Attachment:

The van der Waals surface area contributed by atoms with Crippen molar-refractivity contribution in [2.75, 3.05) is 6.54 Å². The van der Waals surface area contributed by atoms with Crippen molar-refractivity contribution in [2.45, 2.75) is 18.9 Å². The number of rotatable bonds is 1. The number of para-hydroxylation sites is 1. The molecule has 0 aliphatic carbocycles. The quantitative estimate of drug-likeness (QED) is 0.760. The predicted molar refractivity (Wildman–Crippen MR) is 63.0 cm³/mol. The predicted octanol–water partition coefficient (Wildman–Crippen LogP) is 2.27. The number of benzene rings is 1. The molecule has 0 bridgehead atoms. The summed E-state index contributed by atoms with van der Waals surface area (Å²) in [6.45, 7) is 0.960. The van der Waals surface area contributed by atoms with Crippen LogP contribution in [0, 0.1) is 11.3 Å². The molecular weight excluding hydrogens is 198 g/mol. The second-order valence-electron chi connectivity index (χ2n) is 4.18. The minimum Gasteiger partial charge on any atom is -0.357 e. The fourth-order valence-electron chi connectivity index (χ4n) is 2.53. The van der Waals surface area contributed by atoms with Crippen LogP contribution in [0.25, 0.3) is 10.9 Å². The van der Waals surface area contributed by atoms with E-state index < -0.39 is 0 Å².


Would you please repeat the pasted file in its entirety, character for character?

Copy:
The van der Waals surface area contributed by atoms with Crippen molar-refractivity contribution in [2.75, 3.05) is 6.54 Å². The van der Waals surface area contributed by atoms with Crippen molar-refractivity contribution in [2.45, 2.75) is 18.9 Å². The number of rotatable bonds is 1. The number of para-hydroxylation sites is 1. The molecule has 0 aliphatic carbocycles. The quantitative estimate of drug-likeness (QED) is 0.760. The predicted molar refractivity (Wildman–Crippen MR) is 63.0 cm³/mol. The predicted octanol–water partition coefficient (Wildman–Crippen LogP) is 2.27. The number of benzene rings is 1. The molecule has 0 bridgehead atoms. The summed E-state index contributed by atoms with van der Waals surface area (Å²) in [6.45, 7) is 0.960. The van der Waals surface area contributed by atoms with Crippen LogP contribution in [0, 0.1) is 11.3 Å². The molecular weight excluding hydrogens is 198 g/mol. The second-order valence-electron chi connectivity index (χ2n) is 4.18. The minimum Gasteiger partial charge on any atom is -0.357 e. The fourth-order valence-electron chi connectivity index (χ4n) is 2.53. The van der Waals surface area contributed by atoms with Crippen LogP contribution in [0.25, 0.3) is 10.9 Å². The van der Waals surface area contributed by atoms with E-state index < -0.39 is 0 Å².